As a result of those efforts, California currently leads the U.S. in clean-energy innovation, with solar technologic advancement making big strides, Ryan said. “In the last two years, the solar component [of the state’s renewable energy sector] has just exploded,” she enthused. “It really is the future.”
But Ryan also sounded a few cautionary notes. For one, even though solar power is about as green as green gets, generating-plant operators still face plenty of red tape in seeking permission to build.
“[It’s] a “long and complicated process,” she said.
There is relief in view, though. Ryan said key government agencies have taken steps of late to accelerate permit approvals for prospective projects. “Mostly over the course of the last few months, the [California] Energy Commission alone has permitted seven solar-thermal plants for a total of 3,543 megawatts,” she said, adding that federal stimulus funds are being applied to these ventures to help lower their startup costs.
Limits of the grid
Another concern is solar transmission and distribution. With solar electricity, generation occurs not only at a relative handful of far-flung remote plants, but also on a growing number of consumer rooftops where photovoltaic arrays have been deployed – these occasionally produce surplus electricity that funnels into the power grid, Ryan indicated.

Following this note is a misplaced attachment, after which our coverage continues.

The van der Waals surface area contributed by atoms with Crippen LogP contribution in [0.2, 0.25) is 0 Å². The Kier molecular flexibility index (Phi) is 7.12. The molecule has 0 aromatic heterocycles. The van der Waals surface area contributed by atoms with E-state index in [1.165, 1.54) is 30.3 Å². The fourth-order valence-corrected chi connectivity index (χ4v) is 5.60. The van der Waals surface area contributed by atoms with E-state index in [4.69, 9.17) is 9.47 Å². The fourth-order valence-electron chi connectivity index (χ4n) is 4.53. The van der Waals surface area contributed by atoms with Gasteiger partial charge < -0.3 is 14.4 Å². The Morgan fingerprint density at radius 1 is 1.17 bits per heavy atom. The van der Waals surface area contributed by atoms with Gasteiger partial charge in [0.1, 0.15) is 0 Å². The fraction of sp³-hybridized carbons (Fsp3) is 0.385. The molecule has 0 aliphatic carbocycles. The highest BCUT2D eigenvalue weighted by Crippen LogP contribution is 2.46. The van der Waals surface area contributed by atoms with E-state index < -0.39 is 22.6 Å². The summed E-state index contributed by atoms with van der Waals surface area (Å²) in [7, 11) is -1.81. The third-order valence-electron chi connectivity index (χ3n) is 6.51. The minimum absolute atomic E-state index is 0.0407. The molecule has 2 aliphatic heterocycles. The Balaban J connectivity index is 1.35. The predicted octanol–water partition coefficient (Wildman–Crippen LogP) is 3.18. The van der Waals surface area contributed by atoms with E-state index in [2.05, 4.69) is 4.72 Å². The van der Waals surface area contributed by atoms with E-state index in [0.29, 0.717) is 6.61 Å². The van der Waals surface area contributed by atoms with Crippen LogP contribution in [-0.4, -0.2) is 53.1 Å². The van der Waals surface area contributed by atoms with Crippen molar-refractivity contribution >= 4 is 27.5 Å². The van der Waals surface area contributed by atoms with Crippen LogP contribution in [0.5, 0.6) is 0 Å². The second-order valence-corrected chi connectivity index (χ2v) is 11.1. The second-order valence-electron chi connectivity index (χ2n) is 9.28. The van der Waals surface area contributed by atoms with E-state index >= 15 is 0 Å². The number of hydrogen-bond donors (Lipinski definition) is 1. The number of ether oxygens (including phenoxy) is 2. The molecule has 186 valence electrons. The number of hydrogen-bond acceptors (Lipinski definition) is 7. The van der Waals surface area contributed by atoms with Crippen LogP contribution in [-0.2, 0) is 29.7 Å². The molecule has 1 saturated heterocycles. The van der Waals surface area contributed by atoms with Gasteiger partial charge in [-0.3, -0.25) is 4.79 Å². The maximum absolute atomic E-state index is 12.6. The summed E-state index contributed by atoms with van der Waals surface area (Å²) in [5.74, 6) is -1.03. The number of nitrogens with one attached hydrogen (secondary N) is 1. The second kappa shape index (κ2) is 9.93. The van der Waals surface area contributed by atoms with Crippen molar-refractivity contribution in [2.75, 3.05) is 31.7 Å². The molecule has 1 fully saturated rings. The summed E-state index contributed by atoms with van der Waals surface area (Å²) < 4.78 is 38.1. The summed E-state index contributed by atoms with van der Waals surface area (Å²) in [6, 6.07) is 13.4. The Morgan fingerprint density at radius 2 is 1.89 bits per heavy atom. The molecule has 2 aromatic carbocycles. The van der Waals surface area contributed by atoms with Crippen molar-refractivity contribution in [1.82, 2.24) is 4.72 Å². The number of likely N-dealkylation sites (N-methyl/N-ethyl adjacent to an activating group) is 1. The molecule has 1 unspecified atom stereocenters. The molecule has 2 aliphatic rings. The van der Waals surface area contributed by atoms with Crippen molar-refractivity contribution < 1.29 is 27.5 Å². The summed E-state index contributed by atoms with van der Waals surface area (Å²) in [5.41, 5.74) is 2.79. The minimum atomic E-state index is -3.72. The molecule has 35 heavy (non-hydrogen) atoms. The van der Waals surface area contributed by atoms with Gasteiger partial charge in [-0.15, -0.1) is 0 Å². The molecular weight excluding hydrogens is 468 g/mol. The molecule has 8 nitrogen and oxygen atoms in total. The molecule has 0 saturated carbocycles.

Personalized Energy for the Non-Legacy World – Daniel G. Nocera
Solving the world’s energy crisis will take a paradigm shift that embraces the possibility of powering a household using the sun, science and a liter of water.
MIT Professor Daniel G. Nocera, a recognized leader in renewable energy research, said he’s just 18 months away from a prototype that captures solar energy using water and a method that mimics photosynthesis.
Nocera, the fourth and final speaker in the 2010 Bruce J. Nelson (‘74) Distinguished Speakers Series, shared his scientific solution Dec. 10 with an eye toward the future and a lesson from the past.
He compared the current CO2 emissions problem to a similar crisis faced in 1894 involving horse manure. People used horses to power their transportation. As more people could afford horses, more horses were on the road and subsequently more manure was produced in the streets.
In 1898, civil engineers from around the globe gathered for a conference in New York to determine how to stem the rise in horse droppings, which were predicted to bury the world’s cities in nine feet of manure within 50 years. They concluded no solution could be found.